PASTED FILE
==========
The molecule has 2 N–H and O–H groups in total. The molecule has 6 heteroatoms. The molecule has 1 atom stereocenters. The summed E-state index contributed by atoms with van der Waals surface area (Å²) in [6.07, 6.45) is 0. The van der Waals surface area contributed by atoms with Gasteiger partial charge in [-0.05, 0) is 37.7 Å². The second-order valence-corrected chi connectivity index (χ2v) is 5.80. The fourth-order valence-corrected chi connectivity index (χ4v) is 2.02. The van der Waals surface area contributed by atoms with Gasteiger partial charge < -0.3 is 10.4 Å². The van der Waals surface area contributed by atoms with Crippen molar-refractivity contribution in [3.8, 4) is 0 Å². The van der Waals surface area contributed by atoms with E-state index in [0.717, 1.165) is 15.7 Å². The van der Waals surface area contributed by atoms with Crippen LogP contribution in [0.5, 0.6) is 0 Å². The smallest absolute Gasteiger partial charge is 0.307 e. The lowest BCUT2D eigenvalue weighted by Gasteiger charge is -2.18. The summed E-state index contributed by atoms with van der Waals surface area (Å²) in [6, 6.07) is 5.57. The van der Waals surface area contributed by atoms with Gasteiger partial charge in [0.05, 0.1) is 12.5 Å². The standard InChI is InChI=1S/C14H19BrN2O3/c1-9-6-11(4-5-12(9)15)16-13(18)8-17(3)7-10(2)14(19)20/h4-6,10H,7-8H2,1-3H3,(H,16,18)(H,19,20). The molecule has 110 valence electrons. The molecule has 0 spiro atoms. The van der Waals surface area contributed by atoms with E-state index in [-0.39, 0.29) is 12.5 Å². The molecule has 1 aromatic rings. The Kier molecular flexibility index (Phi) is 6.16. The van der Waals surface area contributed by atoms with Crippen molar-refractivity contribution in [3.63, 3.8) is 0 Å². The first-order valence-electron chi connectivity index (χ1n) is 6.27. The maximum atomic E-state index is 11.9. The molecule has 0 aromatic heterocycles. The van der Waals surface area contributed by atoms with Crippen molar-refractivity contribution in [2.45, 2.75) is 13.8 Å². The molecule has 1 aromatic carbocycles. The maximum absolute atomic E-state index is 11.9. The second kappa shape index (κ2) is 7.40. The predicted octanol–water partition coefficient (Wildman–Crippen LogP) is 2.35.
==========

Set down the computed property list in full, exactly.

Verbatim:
The molecule has 2 N–H and O–H groups in total. The molecule has 6 heteroatoms. The molecule has 1 atom stereocenters. The summed E-state index contributed by atoms with van der Waals surface area (Å²) in [6.07, 6.45) is 0. The van der Waals surface area contributed by atoms with Gasteiger partial charge in [-0.05, 0) is 37.7 Å². The second-order valence-corrected chi connectivity index (χ2v) is 5.80. The fourth-order valence-corrected chi connectivity index (χ4v) is 2.02. The van der Waals surface area contributed by atoms with Gasteiger partial charge < -0.3 is 10.4 Å². The van der Waals surface area contributed by atoms with Crippen molar-refractivity contribution in [3.8, 4) is 0 Å². The van der Waals surface area contributed by atoms with E-state index in [0.717, 1.165) is 15.7 Å². The van der Waals surface area contributed by atoms with Crippen LogP contribution in [0.5, 0.6) is 0 Å². The smallest absolute Gasteiger partial charge is 0.307 e. The lowest BCUT2D eigenvalue weighted by Gasteiger charge is -2.18. The summed E-state index contributed by atoms with van der Waals surface area (Å²) in [6, 6.07) is 5.57. The van der Waals surface area contributed by atoms with Gasteiger partial charge in [0.05, 0.1) is 12.5 Å². The standard InChI is InChI=1S/C14H19BrN2O3/c1-9-6-11(4-5-12(9)15)16-13(18)8-17(3)7-10(2)14(19)20/h4-6,10H,7-8H2,1-3H3,(H,16,18)(H,19,20). The molecule has 110 valence electrons. The molecule has 0 spiro atoms. The van der Waals surface area contributed by atoms with E-state index in [-0.39, 0.29) is 12.5 Å². The molecule has 1 aromatic rings. The Kier molecular flexibility index (Phi) is 6.16. The van der Waals surface area contributed by atoms with Crippen molar-refractivity contribution in [3.63, 3.8) is 0 Å². The first-order valence-electron chi connectivity index (χ1n) is 6.27. The maximum atomic E-state index is 11.9. The molecule has 0 aromatic heterocycles. The van der Waals surface area contributed by atoms with Crippen molar-refractivity contribution in [2.45, 2.75) is 13.8 Å². The molecule has 1 aromatic carbocycles. The maximum absolute atomic E-state index is 11.9. The second kappa shape index (κ2) is 7.40. The predicted octanol–water partition coefficient (Wildman–Crippen LogP) is 2.35.